Nothing gets a woman more determined than to tell her she can’t do something, especially when she has already set her mind to it.
The U.S. military has maintained that women cannot hold ground combat positions and for some women that just makes them want it that much more. This has driven so many women to fight for the chance to prove they can, that they measure up and have what it takes to do the job.
In 2013, for the first time women were able to enter into roles that were previously only held by men. Just as doors have opened to women in new areas throughout the military though, Defense Secretary Ashton Carter has made a few comments that might set that back. “Allowing women to serve in ground combat positions could make them more vulnerable to sexual predators,” Carter remarked to Reserve Officers’ Training Corps cadets at Georgetown University.
Obviously, as we get women into more unaccustomed positions, maybe dangerous isolated positions, maybe positions where they are fewer in relation to the number of men, it opens up opportunities for predators.
He then spun it and said there could be a positive effect of bringing more women into areas that have only been open to men.
“I can’t help but believe for many people; they’ll learn better how to conduct themselves, how to interact across gender lines and so forth. And that will contribute to prevention and eventually eradication of sexual assaults,” he added.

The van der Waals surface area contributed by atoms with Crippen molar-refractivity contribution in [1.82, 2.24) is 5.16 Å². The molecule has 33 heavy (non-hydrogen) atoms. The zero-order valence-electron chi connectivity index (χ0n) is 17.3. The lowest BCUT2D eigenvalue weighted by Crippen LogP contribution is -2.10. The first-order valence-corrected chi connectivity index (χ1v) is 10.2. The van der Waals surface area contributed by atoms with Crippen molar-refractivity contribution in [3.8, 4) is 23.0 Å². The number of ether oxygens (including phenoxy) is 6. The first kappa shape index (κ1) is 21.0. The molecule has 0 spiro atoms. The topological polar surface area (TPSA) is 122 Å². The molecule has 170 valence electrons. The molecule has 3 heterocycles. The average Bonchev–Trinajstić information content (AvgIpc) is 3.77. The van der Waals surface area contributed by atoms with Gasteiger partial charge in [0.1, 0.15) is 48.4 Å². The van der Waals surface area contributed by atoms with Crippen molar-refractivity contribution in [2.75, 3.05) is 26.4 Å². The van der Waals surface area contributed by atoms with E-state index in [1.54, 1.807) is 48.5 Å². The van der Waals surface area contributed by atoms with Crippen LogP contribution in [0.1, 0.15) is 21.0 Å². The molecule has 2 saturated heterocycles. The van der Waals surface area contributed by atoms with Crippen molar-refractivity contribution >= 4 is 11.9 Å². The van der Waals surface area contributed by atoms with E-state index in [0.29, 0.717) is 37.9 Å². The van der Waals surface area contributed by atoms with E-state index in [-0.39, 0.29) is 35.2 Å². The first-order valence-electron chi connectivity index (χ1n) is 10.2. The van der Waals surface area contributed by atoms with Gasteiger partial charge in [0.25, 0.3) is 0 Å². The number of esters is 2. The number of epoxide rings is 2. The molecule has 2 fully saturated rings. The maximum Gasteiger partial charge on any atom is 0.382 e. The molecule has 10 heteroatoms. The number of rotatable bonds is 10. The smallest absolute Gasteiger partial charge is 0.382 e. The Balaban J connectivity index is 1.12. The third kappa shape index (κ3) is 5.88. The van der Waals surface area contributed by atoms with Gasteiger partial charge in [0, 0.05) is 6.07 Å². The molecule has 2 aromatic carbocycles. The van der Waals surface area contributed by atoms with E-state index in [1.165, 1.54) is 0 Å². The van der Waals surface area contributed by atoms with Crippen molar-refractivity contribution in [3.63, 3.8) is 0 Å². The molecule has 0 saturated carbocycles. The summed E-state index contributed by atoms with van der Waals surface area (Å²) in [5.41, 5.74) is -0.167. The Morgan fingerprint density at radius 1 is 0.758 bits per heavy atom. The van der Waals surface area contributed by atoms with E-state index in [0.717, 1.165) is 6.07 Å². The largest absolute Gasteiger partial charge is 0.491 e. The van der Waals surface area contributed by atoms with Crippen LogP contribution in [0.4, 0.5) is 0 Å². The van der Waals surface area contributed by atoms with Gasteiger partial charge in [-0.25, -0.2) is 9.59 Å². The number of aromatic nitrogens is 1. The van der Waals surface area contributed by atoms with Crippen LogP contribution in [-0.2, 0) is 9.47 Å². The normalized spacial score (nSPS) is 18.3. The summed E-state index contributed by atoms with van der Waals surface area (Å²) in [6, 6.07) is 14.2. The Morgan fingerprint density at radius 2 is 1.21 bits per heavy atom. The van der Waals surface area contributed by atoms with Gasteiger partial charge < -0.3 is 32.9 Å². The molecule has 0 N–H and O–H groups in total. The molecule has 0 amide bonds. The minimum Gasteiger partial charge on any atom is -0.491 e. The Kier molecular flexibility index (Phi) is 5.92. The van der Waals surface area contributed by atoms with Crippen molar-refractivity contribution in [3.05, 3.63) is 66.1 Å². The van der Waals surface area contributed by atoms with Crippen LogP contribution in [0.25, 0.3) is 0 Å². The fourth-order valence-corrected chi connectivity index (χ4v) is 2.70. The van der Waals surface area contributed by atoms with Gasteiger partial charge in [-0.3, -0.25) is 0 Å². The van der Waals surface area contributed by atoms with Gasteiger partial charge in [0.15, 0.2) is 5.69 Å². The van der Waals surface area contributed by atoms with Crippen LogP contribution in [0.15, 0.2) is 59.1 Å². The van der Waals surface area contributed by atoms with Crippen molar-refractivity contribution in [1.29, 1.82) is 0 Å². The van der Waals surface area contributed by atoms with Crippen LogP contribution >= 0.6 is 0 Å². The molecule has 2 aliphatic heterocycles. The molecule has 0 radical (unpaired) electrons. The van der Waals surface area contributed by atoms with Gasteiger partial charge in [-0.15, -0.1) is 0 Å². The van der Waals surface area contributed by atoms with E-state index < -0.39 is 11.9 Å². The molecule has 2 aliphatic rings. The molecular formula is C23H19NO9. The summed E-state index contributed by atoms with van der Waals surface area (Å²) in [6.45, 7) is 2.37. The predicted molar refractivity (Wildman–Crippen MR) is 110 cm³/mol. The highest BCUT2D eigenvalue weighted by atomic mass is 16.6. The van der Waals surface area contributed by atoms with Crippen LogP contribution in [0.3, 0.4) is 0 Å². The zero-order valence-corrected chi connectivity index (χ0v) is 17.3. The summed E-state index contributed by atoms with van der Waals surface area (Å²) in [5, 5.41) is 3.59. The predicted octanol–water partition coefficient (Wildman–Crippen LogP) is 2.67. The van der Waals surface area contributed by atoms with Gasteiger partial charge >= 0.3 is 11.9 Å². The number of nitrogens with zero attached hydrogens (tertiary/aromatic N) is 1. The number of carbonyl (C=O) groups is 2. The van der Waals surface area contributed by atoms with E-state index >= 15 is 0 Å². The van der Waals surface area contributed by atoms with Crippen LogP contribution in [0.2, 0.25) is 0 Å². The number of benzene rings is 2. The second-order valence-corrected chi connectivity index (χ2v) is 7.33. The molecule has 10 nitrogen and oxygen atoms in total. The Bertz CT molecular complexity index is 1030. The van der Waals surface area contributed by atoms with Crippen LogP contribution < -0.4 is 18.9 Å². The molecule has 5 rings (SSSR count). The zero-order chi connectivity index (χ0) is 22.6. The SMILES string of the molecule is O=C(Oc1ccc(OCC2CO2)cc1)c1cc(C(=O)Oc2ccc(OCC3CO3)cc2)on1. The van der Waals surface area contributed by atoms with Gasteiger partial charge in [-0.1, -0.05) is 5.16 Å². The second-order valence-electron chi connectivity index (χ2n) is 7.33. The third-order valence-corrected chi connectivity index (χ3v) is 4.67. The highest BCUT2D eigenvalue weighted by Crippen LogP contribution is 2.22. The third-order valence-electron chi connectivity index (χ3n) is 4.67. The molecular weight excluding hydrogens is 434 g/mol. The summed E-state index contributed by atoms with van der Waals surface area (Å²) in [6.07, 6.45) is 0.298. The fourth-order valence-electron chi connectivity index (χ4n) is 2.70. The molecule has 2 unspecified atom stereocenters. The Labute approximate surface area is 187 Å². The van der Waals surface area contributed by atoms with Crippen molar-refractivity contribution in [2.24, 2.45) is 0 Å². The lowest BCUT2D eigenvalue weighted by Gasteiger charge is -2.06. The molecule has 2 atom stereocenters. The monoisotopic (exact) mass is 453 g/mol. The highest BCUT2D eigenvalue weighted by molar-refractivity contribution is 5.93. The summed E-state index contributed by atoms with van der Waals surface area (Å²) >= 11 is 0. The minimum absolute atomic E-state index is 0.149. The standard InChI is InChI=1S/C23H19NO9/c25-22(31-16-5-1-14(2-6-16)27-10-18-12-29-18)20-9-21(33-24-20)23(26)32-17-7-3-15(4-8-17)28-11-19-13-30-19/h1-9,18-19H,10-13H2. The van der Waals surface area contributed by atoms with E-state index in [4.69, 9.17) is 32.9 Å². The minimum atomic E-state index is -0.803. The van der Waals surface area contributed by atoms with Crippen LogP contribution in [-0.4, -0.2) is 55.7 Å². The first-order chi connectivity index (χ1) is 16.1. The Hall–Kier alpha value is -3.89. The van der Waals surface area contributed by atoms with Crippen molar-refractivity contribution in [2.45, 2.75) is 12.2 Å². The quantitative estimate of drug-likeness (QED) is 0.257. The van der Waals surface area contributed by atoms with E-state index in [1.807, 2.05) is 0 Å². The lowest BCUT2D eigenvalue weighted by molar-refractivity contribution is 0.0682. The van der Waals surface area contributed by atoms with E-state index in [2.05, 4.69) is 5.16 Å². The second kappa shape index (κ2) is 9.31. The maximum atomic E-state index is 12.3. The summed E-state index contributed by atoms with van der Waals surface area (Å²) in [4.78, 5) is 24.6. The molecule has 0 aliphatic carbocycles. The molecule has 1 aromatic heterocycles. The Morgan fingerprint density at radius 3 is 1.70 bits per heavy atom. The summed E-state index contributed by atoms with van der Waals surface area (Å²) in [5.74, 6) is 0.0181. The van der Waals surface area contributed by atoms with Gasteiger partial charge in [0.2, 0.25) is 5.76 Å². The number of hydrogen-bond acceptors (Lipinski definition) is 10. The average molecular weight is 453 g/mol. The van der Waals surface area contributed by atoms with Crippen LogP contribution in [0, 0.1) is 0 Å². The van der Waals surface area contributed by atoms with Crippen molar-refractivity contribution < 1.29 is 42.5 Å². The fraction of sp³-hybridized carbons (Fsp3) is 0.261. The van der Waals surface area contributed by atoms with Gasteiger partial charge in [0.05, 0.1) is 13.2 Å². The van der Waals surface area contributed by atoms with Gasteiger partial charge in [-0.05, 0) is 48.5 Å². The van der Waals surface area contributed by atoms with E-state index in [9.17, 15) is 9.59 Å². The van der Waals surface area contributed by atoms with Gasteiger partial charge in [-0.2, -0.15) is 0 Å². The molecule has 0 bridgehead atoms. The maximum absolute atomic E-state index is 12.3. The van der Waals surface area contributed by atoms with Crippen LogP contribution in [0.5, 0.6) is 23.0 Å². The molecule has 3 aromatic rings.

Social media exploded with comments in all directions replying to Carter’s statements.
Carl Woog, a spokesman for Carter, quickly came to his defense saying Carter opened the door to 20,000 new jobs for women in the military since taking office and that he is committed to ending sexual assault within the ranks.
Some people on social media have honed in on “allowing” women to have these positions as anti-feminist. Others have fixated on “make them more vulnerable,” as if women were completely defenseless. I particularly liked one comment:
“How about we bar predators from combat roles instead of women doing their jobs?”
If Carter really wants to open military positions to women, are these comments helping or hurting that goal? Many people are mad and in this digital age, they aren’t afraid to sound-off about it.
This uproar could actually be a good thing though. It has people talking about sexual assault in the military. While some are afraid jobs will be closed off to women because of the potential risk of predators, I’m more inclined toward opening those doors. I want to see women fill those roles and lead our great country. I want them to succeed.
Whether ground combat positions are available to women or not in the future, the door to discussion is open. It is apparent at least with these few comments Defense Secretary Carter has a spotlight now shining on him. Will more jobs become available or will they be closed off to women because of him? Hopefully, the military will see changes for the good, no matter what those changes may be.